The first banner of Barnsley Miners Wives Action Group
The group agreed the design by Betty Cook. It was painted and made in 1984 by David Andrassy, using acrylics on cotton fabric.
On the front of the banner, the pick and shovel represents the coal industry. The dove of peace reflects involvement with the Greenham Common women’s peace camp.
Betty explains the back of the banner, “Jean McCrindle was instrumental in organising and supporting the women in their completely new role. Percy Riley stood every week in Sheffield collecting for the striking miners and the women who were running the soup kitchens.”
Betty comments “It was an honour to carry it. We took it everywhere we went." Anne Scargill adds "It was too precious to take on picket lines. They would have wrecked it and brayed us about the ears with it."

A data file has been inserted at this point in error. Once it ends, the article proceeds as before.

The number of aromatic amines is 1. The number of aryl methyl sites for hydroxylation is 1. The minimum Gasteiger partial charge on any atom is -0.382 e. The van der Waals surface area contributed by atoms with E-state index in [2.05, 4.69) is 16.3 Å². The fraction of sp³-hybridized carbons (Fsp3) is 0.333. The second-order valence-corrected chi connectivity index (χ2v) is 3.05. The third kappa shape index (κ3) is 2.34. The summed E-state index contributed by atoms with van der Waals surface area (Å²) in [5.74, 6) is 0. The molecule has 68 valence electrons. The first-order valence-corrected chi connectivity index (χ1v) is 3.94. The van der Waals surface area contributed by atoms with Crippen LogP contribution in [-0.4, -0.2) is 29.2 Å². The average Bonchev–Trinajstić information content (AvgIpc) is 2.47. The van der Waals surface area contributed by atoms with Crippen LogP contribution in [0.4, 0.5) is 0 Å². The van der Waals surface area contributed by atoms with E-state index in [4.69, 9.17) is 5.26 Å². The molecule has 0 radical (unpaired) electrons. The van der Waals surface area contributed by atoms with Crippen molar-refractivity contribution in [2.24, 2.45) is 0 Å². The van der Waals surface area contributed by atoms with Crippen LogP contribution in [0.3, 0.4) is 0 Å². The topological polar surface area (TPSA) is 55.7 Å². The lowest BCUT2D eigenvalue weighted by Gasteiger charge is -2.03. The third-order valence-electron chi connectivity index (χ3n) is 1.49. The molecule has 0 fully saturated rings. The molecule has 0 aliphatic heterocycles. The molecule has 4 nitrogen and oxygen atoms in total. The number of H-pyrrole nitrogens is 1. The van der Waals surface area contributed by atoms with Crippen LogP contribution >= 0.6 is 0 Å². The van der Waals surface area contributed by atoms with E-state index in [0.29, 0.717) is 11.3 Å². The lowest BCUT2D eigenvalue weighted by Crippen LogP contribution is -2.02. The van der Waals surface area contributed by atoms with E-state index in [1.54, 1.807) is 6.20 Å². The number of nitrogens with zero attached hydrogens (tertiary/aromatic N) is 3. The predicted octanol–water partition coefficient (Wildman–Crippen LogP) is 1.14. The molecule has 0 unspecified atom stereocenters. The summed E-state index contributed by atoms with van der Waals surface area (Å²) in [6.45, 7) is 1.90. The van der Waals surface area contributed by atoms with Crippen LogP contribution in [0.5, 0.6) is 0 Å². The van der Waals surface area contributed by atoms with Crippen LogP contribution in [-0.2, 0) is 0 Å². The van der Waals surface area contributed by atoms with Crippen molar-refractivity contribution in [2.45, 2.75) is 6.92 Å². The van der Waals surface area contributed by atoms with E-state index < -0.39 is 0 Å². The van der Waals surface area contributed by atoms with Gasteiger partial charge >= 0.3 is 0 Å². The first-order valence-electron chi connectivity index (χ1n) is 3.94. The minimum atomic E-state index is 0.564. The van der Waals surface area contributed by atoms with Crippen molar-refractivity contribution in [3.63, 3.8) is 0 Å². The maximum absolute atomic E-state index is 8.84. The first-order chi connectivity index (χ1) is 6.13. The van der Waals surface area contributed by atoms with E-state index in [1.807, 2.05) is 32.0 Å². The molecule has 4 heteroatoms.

Barnsley Miners Wives Action Group
Barnsley Miners Wives Action Group formed in the Miners’ Strike of 1984/1985 and consisted of groups from South and West Yorkshire. We ran soup kitchens, supplied food parcels, attended rallies, spoke at support meetings both at home and abroad, picketed, were often arrested and supported other workers in struggle. We gained the attention of the media, giving interviews and participating in television documentaries.
In the second round of pit closures of 1992/93, as part of Women Against Pit Closures, we fought against the destruction of a viable coal industry, a way of life and our communities. We organised pit camps, including one outside the DTI in London where we were again arrested, and joined the occupation of Parkside Colliery.
We continue to support the NUM and provide medical aid to Cuba.
Barnsley Miners Wives Action Group,
2 Huddersfield Road,
Barnsley S70 2LS
A minimum of 10p of the purchase price of this card is donated to the BMWAG.
Contact Past Pixels on 07743 325 401 or firstname.lastname@example.org with information about other banners.
Photography by Martin Shakeshaft.
Photography, design and print by unionised labour.
www.martinshakeshaft.com www.kavitagraphics.co.uk www.russellpress.com